Beatty: What, in your estimation, would you say are the... the greatest failures or maybe the greatest challenges left for the victims' field?
Young: Well, I think there are some huge challenges. The first is the problem that we're facing with, again, the institutionalization of the movement. I think that when I go out and talk to groups now, in many cases I find that it takes a lot to inspire groups, even of victim advocates, because they have a nine to five job and that's a nine to five job. You... they have salaries. They look at it as a job. Many of them graduate out of college on a career track, which is good, with the idea that, you know, I'm gonna become a victim advocate, which was unheard of early on. But, as a result, it's looked at as a job. It's not looked at as a mission, and there's a big difference in the energy you pour into a job versus the energy you pour into a mission in most cases. I think the second challenge is the on-going challenge we've had all these years is funding. We have the Victims of Crime Act today and that's great. It's probably one of the best accomplishments of the field to establish that as a piece of legislation, but it seems like it's always in jeopardy. It's not in jeopardy of repeal, but the fund that is set up through the Victims of Crime Act is always in jeopardy of being raided, and that's at the Federal level. At the state level it's the same. States that are funding victim services, a lot of them are undergoing budget problems now across the board, and one place to look is victims' funds or to transfer them. I was astounded just this year when I heard that the State of Nebraska had introduced legislation to reduce their compensation program to twenty thousand dollars a year.
I mean, that's not enough to begin to compensate in many cases one victim, but is uh... and that's a challenge to maintain our funding, improve our funding so that we have the resources available. But I think there's other challenges because there's new things on the horizon. I foresee in one sense that we will be eventually challenged with all the new victims quote, unquote. We've been serving well what I call the traditionally-served populations. They weren't traditionally twenty or thirty years ago, but you can usually find a domestic violence program some place in a state, if not in every county. You can usually find a rape crisis center or somebody serving sexual assault victims. There's usually someone to serve child abuse victims, and in most prosecutor's offices there are victim witness programs and the like. So the landscape's changed a lot but it only really serves those kinds of victims. We haven't yet begun to serve the victims of financial exploitation. We haven't been... begun to serve victims that have been victims of terrorism because we never really have been exposed to it, and I suggest that's gonna be a major field. We haven't yet really begun to even think about victims of war, which could be a major challenge for the field as a whole in the next few years. So we haven't begun to address victims that... who are immigrants, who are refugees. We haven't done well enough even in the traditional fields to reach those people of color, those people who are differently-abled. All of these are victims that are left to be served. Well, I think that can last for a generation at least.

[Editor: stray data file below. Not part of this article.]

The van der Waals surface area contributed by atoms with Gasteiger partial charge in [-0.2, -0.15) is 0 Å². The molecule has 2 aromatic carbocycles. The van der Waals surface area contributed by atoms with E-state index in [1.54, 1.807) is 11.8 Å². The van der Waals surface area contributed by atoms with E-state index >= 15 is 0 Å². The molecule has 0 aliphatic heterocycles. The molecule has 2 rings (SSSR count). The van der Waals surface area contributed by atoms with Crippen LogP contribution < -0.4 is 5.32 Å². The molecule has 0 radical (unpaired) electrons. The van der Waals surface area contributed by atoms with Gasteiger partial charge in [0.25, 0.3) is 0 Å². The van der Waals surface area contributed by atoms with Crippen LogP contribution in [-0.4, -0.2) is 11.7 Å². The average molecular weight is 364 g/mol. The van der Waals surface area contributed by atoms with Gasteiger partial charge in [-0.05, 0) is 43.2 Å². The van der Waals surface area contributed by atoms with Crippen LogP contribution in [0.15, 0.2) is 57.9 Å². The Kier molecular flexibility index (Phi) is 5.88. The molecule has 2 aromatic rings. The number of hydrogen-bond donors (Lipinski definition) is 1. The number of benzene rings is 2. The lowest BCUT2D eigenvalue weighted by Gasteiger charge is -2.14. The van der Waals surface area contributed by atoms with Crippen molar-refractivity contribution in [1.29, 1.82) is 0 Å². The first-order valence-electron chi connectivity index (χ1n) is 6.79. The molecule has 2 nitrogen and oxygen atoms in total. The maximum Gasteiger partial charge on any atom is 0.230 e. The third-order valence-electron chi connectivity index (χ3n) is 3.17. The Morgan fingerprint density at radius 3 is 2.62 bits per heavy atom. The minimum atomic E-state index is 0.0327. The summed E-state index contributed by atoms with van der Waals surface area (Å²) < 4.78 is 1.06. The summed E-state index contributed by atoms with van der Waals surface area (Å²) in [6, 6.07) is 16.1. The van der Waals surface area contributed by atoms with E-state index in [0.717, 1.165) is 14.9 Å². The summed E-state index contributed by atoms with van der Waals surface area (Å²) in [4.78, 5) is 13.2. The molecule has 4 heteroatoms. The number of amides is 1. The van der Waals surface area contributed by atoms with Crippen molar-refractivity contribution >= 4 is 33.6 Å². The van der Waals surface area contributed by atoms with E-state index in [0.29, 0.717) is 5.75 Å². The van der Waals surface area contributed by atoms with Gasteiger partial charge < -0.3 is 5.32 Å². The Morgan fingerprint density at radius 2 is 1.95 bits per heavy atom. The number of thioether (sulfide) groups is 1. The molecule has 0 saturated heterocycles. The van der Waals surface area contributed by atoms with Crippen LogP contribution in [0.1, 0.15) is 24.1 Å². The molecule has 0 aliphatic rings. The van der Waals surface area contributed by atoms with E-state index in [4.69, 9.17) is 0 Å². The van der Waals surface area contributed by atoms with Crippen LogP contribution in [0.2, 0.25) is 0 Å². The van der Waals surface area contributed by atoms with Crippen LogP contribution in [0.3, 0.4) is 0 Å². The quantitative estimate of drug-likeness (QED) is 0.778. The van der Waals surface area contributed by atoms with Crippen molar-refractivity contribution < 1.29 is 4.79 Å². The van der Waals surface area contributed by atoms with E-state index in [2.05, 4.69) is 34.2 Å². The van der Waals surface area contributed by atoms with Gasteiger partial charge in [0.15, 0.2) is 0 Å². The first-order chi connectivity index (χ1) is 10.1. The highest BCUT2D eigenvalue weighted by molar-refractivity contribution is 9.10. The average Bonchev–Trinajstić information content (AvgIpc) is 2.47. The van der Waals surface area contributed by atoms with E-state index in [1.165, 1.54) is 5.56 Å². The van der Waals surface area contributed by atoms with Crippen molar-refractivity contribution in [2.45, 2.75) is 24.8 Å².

Beatty: Now we talked about failures. Now I was wondering if you could tell me what you perceive is the greatest accomplishment of the victims' fields today?
Young: Well, again, there's... I probably... it's always hard to pick the, you know, the worst victim case. Similarly, it's hard to pick the greatest accomplishment. I think probably the biggest turning point, if you're looking at it historically in the field was the production of the President's Task Force Report in 1982, because it was the seminal force behind the Victims of Crime Act and the seminal force behind establishing the idea and the recommendation for a Federal Constitutional Amendment. I think that was a major turning point in one sense. So legislatively or if you think about it in terms of public policy, that was probably the beginning. In services, I think there was a huge turning point when NOVA was helpful in developing the whole idea of crisis response. I mean it... it was one of the interesting aspects of that was the fact that NOVA was able to distribute and send 700 volunteers to New York in the aftermath of the... the terrorist attacks on September 11th. As a result of that, we produced this video, which documents that whole effort, but all of those were volunteers with a background of professional training in crisis response, which is responding to the emotional aftermath of... for victims of terrorism as well as crime. That was a huge turning point to have established that back in 1986 so that we had the knowledge to do that in the year 2001.
Beatty: What in your estimation is needed to continue the growth and professionalism of the field?
Young: Well, I could say training, training, training, education, education, education, in those two ways. There is no doubt the people today-- we have thousands, tens of thousands of victim advocates across this country and having been out there and doing some training and doing some speaking, I am absolutely woefully aware of the fact that many of them have had no training and are working with victims. Some of them even have been in the field, if you call it being in the field attached to their programs, working for three, four, and five years and never have gone through any training. We have to make education available. I believe we have to, in this sense, make it at no cost or little cost, which is not available at that level today. I think that's the responsibility that goes with the Victims of Crime Act. If you're gonna give support to programs, you need to give support so that they have training and education, and it's the one big, sort of gap, in the Victims of Crime Act originally was that no money was allocated in the original formula for training and technical assistance. So I think that we still... uh, we still are looking at that as we look at... to try to professionalize. The second is, I believe strongly and fervently, we have to begin a process of certification. I know a lot of people refer to it as credentialing and that's fine, but I really do think it's more than credentialing; I think it is certification. And I think probably people refer to it as credentialing because it... we want to kind of quietly get people used to the idea so it doesn't scare them.